In terms of how well the state meets citizens’ health care needs, it ranks 7th in health care access and quality. According to an examination of 29 indicators by personal finance website WalletHub, Maryland has the second finest health care system in the country. Health-care prices, access to care, and results were compared between Washington, D.C., and the 50 states in the study.

The Maryland Department of Health has a variety of healthcare initiatives for its residents, which may be found on the official website. The following are Maryland’s top medical institutions:

  1. Johns Hopkins Hospital, Baltimore is ranked #4 nationwide according to U.S. News & World Report.
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  3. The University of Maryland Medical Center (UMMC), Baltimore is ranked #10 in treating ENT patients and #16 in cancer treatment.
  4. University of Maryland St. Joseph Medical Center in Towson.
  5. Greater Baltimore Medical Center in Baltimore.
  6. MedStar Union Memorial Hospital in Baltimore.


Maryland is ranked 13th in education among the fifty states. The state’s K–12 public education system is ranked fourth in the US, according to Quality Counts, Education Week’s annual examination of key measures of student accomplishment. According to Newsweek, 15 of the top 500 STEM schools in the US are located in Maryland.

High Schools

The Partnership for Assessment of Readiness for College and Careers (PARCC) tests are used to assess high school students in English language arts and math.

Maryland has 497 high schools, including 282 public schools and 215 private institutions. It is the 18th largest state in terms of student enrolment and the 22nd largest in terms of overall school enrollment. Some notable schools in the state are listed below;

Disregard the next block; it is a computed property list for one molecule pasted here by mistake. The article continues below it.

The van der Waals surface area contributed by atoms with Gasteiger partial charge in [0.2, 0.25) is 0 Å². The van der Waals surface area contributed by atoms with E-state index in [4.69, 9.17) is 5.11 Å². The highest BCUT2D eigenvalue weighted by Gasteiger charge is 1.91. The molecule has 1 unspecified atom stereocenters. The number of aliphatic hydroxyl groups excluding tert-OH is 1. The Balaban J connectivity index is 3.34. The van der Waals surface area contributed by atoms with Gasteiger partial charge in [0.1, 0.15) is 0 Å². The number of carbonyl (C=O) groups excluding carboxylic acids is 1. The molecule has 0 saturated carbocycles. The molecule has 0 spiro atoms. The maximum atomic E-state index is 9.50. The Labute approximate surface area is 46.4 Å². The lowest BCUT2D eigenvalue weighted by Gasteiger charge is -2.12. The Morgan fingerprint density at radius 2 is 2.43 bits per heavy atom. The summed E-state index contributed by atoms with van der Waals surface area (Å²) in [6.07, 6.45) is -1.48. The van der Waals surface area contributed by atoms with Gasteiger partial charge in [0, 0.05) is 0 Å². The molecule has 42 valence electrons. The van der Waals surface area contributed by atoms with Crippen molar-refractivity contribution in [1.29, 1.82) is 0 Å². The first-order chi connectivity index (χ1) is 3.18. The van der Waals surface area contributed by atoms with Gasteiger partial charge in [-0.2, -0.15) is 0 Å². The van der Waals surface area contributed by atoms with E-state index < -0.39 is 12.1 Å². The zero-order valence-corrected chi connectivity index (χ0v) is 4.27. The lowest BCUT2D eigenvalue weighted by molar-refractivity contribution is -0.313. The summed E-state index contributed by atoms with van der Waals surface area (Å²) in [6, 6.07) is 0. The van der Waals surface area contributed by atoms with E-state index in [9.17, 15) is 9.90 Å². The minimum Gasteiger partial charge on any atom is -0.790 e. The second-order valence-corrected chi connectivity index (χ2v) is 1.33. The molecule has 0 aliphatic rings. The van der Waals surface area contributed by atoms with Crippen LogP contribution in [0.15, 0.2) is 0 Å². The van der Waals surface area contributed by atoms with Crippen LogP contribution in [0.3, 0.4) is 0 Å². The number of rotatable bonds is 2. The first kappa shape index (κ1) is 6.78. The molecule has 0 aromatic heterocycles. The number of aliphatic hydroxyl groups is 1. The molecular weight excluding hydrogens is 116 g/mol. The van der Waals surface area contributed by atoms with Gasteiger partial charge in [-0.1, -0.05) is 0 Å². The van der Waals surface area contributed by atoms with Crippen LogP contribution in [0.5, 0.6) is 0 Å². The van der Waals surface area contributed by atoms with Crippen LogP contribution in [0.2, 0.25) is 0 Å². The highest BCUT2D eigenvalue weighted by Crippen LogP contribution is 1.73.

1. Walt Whitman High, Bethesda;
  2. Poolesville High, Poolesville;
  3. Eastern Technical High School, Baltimore;
  4. Thomas S. Wootton High, Rockville;
  5. Winston Churchill High, Potomac.


The state is home to notable research universities, tiny liberal arts schools, and the Maryland Institute College of Art. The United States Naval Academy, one of America’s five federal military institutions, is based in Annapolis, the state capital.

The Old Line State now has 55 colleges and universities, which are regarded as accredited, degree-granting postsecondary institutions. Some of the top colleges include:

  1. Johns Hopkins University: #9 in National Universities.
  2. University of Maryland–College Park.
  3. University of Maryland–Baltimore County.
  4. Towson University.
  5. United States Naval Academy.